Neda, thank you for joining us.

Neda:
Thank you so much for having me. It’s a pleasure to be here.

Cameron:
It’s wonderful to have you. I would love to just jump right in with hearing a little bit from you about the Inclusiv Center for Resiliency and Clean Energy. Actually maybe just quick disclaimer, in case anyone wasn’t clear, that’s inclusive without an E as in the organization that helps impact driven credit unions. Can you tell us a little bit about the problem that you all are trying to solve at the Center for Resiliency and Clean Energy and how you’re tackling it?

Neda:
Absolutely, and that’s right. It’s Inclusiv with no E. Inclusiv is a nonprofit organization that serves credit unions. Our mission is to help low and moderate income people and communities achieve financial independence through credit unions and we represent a national network. We call our member credit unions community development credit unions. We have almost 500 member community development credit unions across 47 states, Washington, DC and Puerto Rico. Our members collectively serve 18 million people, 18 million credit union members, and they manage more than $255 billion in assets. Our credit unions are predominantly low income designated CDFI, minority depository and/or cooperatives based in Puerto Rico.

We saw that our members who tend to serve folks that are on the front lines of climate change, tend to serve members that live in very climate vulnerable areas. We saw that they were responding to climate change in their communities often through services such as disaster or emergency loans or offering makeshift ATM options because power and telecommunications were down. Right after a disaster, right when everyone needs cash for critical basic life sustaining things such as water and food, no one had access to their cash. We saw these responses and then we saw credit unions start to develop more proactive solutions like solar loan products that could help their communities to be more resilient for the next storm or earthquake. We realized that Inclusiv could and should help these credit unions to more proactively prepare for climate change in their communities.

In 2019, we launched our Center for Resiliency and Clean Energy and through that process we spent a lot of time thinking about why it’s important for credit unions to take climate change seriously. We’ve been building, as you mentioned, building our network of credit unions that are positioned to offer climate solutions. We really see this as both a responsibility and an opportunity for credit unions to expand their portfolio of financial offerings and also to be a leader in climate preparedness and resiliency within their communities.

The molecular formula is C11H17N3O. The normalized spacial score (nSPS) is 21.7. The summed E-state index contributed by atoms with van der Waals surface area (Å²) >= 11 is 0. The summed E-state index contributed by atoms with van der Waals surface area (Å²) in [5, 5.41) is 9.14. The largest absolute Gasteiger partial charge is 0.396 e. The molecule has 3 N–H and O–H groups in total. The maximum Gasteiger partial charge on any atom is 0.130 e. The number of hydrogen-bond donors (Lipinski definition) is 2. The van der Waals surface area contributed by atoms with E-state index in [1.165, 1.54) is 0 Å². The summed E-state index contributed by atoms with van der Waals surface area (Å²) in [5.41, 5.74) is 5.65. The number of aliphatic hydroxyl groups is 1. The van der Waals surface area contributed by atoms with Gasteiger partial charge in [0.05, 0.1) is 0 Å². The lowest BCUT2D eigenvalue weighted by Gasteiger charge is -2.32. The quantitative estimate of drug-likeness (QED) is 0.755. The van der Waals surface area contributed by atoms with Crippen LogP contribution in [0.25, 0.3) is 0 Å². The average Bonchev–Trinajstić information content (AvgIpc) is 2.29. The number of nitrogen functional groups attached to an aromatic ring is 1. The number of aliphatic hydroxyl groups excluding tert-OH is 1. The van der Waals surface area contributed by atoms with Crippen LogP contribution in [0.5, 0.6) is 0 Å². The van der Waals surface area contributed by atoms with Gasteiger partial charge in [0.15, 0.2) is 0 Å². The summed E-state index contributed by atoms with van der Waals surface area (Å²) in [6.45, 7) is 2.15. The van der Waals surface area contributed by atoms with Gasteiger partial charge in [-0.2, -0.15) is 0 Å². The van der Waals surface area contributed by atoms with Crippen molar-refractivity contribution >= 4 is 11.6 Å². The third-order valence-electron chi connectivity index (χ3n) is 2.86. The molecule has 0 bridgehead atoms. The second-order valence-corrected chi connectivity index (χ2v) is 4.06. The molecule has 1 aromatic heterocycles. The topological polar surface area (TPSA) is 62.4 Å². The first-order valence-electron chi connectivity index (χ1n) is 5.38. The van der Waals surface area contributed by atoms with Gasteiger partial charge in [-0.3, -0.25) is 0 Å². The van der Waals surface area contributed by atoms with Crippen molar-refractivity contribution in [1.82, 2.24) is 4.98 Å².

Cameron:
I know we first got introduced to you through a really great webinar that Inclusiv hosted about climate finance, and I’d love to hear how exactly do you even define that term climate finance and how can credit unions play a role in it?

Neda:
Absolutely. Climate finance basically refers to investments that reduce greenhouse gas emissions, often linked to things like financing for electric vehicles, rooftop solar or energy efficiency in buildings. It can also refer to agricultural investments or other types of projects that, like I said, reduce greenhouse gas emissions. We see that the clean energy and energy efficiency finance space is very large, but there are not a lot of credit unions that have gotten involved in this space. There are a few that are invested and rapidly growing their climate finance portfolios, but we think that this is a real opportunity for credit unions to enter into this space and be leaders in this space.

I mentioned earlier that we see credit unions as having both a responsibility and an opportunity here. I’ll say a little bit more about that in relation to this question. Credit unions are, as we know, they’re local lenders. They’re part of the communities where they operate, they’re member owned and their futures are tied to their members and their communities. As climate change impacts a community, the credit union does really have a responsibility to respond for their community and for their members.